What can my organisation do?
Encourage staff to be aware of clients’ or residents’ preferences.
Residential aged care facilities can implement the Residential aged care end-of-life care pathway (RAC EoLCP) that guides the provision of good quality end-of-life (terminal) care.
Providing a homely or personalised physical environment may be of great comfort particularly if it allows family or friends to stay close to a resident receiving palliative care.
Encourage staff to use the resources:
In the organisation’s processes and procedures, ensure that, for each resident and client,
- a copy of the Advance Care Plan (ACP) or Advance Care Directive (ACD) is readily available in notes or records; an electronic version may assist accessibility
- the contact details are up to date for the next-of-kin, the substitute decision-maker and the person to contact in case of an emergency; these may not be the same person.
Understand if a nearby hospital has a palliative of end-of-life strategy or approach. As an example, you can look at the Care Plan for the Last Days of Life (835kb pdf) (developed by Government of South Australia, SA Health).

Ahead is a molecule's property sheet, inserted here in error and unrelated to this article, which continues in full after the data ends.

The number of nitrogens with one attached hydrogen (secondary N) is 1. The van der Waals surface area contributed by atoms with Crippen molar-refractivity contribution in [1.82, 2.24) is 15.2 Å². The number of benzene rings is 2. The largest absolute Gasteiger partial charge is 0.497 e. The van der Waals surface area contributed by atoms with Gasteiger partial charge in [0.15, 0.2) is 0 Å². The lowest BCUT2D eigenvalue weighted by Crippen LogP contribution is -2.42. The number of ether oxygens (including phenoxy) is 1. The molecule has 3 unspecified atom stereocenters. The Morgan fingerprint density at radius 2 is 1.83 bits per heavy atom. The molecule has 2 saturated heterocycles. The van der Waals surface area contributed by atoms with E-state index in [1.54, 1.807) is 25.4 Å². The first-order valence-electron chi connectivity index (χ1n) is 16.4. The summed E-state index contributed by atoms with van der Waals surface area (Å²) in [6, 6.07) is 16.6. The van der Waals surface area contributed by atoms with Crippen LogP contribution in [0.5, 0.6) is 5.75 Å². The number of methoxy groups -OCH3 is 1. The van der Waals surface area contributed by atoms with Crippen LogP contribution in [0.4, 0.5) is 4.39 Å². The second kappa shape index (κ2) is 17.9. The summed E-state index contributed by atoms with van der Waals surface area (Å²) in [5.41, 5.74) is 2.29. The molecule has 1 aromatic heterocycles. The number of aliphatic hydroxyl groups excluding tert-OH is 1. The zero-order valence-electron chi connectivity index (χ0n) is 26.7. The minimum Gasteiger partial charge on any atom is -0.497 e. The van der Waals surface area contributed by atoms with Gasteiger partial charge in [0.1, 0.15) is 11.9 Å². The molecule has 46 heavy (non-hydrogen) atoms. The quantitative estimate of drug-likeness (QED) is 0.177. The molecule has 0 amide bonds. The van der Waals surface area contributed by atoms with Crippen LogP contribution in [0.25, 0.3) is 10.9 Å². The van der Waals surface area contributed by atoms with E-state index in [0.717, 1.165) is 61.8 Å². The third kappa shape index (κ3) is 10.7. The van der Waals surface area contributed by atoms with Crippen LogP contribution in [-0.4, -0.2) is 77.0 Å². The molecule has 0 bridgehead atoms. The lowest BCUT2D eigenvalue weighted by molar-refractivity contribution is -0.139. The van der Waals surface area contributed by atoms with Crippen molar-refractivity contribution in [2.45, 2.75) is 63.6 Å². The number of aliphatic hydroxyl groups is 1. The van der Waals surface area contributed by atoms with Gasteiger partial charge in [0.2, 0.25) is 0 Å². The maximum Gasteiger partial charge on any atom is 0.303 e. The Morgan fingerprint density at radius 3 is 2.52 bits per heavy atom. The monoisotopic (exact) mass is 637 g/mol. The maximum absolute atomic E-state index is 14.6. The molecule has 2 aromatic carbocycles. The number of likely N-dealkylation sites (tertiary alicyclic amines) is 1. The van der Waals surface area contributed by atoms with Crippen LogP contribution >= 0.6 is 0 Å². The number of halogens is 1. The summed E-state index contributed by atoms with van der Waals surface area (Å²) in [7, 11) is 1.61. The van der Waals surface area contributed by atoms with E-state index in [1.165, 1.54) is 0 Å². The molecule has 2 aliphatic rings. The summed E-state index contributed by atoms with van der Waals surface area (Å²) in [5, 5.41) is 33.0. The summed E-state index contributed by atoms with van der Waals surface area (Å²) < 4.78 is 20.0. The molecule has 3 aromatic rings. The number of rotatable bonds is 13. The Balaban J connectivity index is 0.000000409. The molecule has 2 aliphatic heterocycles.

Develop a kit of information for residents and clients using information from What to do when someone dies or What to do after someone dies.
Refer staff to CarerHelp factsheets on Death & Dying including what to do following a death.
When providing home-based support to carers of people with advanced dementia who are dying, best practice includes
- regular face-to-face contact for help with care (medication, equipment, advice) as much as possible by the same staff
- telephone support
- access to written information for carers that guides their care
- attention given to the carer who may feel lonely and isolated
- access to debriefing after a death (as needed) for carers as their role may be demanding in a highly emotive time and on not always taken by choice.